George Osborne was playing historian today as he responded to Ed Balls’ urgent question on the credit rating downgrade, charting Labour’s role in the UK’s loss of the AAA rating; particularly the deficit it bequeathed the Coalition. But he was in revisionist mood when it came to his own stance. As Ed Balls repeatedly leant across the despatch box and tried to hand the Chancellor a copy of the Tory 2010 manifesto in which the party lists ‘we will safeguard Britain’s credit rating’ as the first of its eight benchmarks, George Osborne told MPs that what he had always said was important was the confidence of the markets.
MPs were largely in a tribal mood. Ed Balls had a good turn of phrase on the downgrade:
‘He has gone in a weekend from saying he must stick to his plan to avoid a downgrade, to saying the downgrade is now the reason he must stick to his plan. He used to say a downgrade would be a disaster, today he says this downgrade doesn’t matter – but he is still warning a further downgrade really would be a disaster.’
Pat McFadden, meanwhile, had a neat jokey question, asking ‘does the Chancellor agree with himself’ that losing the AAA would be a humiliation? Tory backbenchers dutifully howled and pointed at Labour at key moments, shouting ‘apologise’ at Balls as he started his Urgent Question. Some of their loyal questions were more effective than others. Claire Perry, never knowingly unenthusiastic, reminded the Chamber that Britain still retains its AAA rating with other ratings agency, perhaps forgetting in her excitement that Standard & Poor’s and Fitch are expected to follow Moody’s in the next few months.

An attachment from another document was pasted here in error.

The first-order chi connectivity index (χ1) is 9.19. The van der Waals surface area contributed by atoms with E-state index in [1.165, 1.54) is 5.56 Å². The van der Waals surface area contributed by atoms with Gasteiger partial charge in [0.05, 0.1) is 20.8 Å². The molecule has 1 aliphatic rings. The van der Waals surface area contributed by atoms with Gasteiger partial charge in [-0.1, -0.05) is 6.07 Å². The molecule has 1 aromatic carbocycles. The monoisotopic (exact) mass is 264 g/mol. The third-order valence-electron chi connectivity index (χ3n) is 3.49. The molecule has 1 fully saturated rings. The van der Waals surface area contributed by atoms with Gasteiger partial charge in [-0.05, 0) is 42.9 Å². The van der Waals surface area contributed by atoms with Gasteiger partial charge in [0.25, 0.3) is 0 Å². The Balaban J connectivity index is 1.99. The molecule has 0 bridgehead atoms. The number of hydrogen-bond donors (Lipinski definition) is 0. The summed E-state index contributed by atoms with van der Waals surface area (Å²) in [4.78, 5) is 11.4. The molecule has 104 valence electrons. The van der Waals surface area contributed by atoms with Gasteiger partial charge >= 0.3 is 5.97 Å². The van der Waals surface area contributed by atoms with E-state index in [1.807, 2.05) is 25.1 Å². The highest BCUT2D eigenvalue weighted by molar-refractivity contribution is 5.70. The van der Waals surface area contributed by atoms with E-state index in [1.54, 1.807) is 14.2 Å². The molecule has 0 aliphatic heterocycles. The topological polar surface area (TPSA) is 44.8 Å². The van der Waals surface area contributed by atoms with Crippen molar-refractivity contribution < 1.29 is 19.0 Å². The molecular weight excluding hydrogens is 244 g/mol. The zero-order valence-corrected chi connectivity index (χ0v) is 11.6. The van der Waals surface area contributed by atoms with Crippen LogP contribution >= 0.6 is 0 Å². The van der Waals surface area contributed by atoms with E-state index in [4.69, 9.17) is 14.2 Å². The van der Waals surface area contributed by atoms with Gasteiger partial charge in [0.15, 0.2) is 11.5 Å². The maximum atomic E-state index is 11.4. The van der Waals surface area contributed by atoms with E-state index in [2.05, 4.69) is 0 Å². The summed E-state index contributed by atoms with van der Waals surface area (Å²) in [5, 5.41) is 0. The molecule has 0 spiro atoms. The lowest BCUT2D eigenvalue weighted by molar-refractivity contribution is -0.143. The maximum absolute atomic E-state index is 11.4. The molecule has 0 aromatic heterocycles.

Most of the fight was just that: a grumpy little scrap and not particularly edifying. Ed Balls focused on Osborne being humiliated, and Osborne focused on Balls’ commitment to even higher borrowing and his dearth of concrete economic policies. There were even some jokes about songs that summed up the economy. What did we learn? Nothing at all, not about the Coalition’s policies or about Labour’s.
The Chancellor will have been heartened, though, by the overall support he received from Tory MPs. They were clearly enjoying his confident response: the Chancellor is often accused of arrogance, but a little self-assurance goes a long way when your back is up against the wall.
There was just the slightest hint of what the Chancellor is facing from his own backbenchers, which came from Philip Davies. Davies told the Chancellor the economy needed ‘proper tax cuts’. And this afternoon, Brian Binley, who did not speak in the debate, released a statement calling for a ‘far more nuanced and sophisticated approach than other Budgets have delivered to date’. After Adam Afriyie’s unapologetic piece in the Mail on Sunday yesterday (and I understand that we have by no means heard the last of Afriyie), expect to hear many more calls on the Chancellor to be ‘bold’.